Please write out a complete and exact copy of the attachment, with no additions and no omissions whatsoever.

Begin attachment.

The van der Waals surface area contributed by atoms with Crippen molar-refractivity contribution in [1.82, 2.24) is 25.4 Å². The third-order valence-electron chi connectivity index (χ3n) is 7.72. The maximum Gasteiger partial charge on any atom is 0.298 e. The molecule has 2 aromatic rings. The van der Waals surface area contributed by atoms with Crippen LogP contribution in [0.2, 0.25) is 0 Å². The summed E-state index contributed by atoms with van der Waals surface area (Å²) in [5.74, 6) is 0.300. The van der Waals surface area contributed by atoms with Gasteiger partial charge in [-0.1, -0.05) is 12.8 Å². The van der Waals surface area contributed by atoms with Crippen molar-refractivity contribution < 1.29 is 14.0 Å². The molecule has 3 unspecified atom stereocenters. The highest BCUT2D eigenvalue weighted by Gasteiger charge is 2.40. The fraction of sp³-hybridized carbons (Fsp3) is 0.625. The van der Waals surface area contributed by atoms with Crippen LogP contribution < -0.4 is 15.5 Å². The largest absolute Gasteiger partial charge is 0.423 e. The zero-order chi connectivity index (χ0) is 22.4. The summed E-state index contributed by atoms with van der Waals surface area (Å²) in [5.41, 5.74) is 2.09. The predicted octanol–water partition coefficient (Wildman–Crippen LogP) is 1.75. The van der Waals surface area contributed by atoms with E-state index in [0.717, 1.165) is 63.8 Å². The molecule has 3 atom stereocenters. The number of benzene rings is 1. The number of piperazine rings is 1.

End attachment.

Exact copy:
The van der Waals surface area contributed by atoms with Crippen molar-refractivity contribution in [1.82, 2.24) is 25.4 Å². The third-order valence-electron chi connectivity index (χ3n) is 7.72. The maximum Gasteiger partial charge on any atom is 0.298 e. The molecule has 2 aromatic rings. The van der Waals surface area contributed by atoms with Crippen LogP contribution in [0.2, 0.25) is 0 Å². The summed E-state index contributed by atoms with van der Waals surface area (Å²) in [5.74, 6) is 0.300. The van der Waals surface area contributed by atoms with Gasteiger partial charge in [-0.1, -0.05) is 12.8 Å². The van der Waals surface area contributed by atoms with Crippen molar-refractivity contribution < 1.29 is 14.0 Å². The molecule has 3 unspecified atom stereocenters. The highest BCUT2D eigenvalue weighted by Gasteiger charge is 2.40. The fraction of sp³-hybridized carbons (Fsp3) is 0.625. The van der Waals surface area contributed by atoms with Crippen LogP contribution < -0.4 is 15.5 Å². The largest absolute Gasteiger partial charge is 0.423 e. The zero-order chi connectivity index (χ0) is 22.4. The summed E-state index contributed by atoms with van der Waals surface area (Å²) in [5.41, 5.74) is 2.09. The predicted octanol–water partition coefficient (Wildman–Crippen LogP) is 1.75. The van der Waals surface area contributed by atoms with E-state index in [0.717, 1.165) is 63.8 Å². The molecule has 3 atom stereocenters. The number of benzene rings is 1. The number of piperazine rings is 1.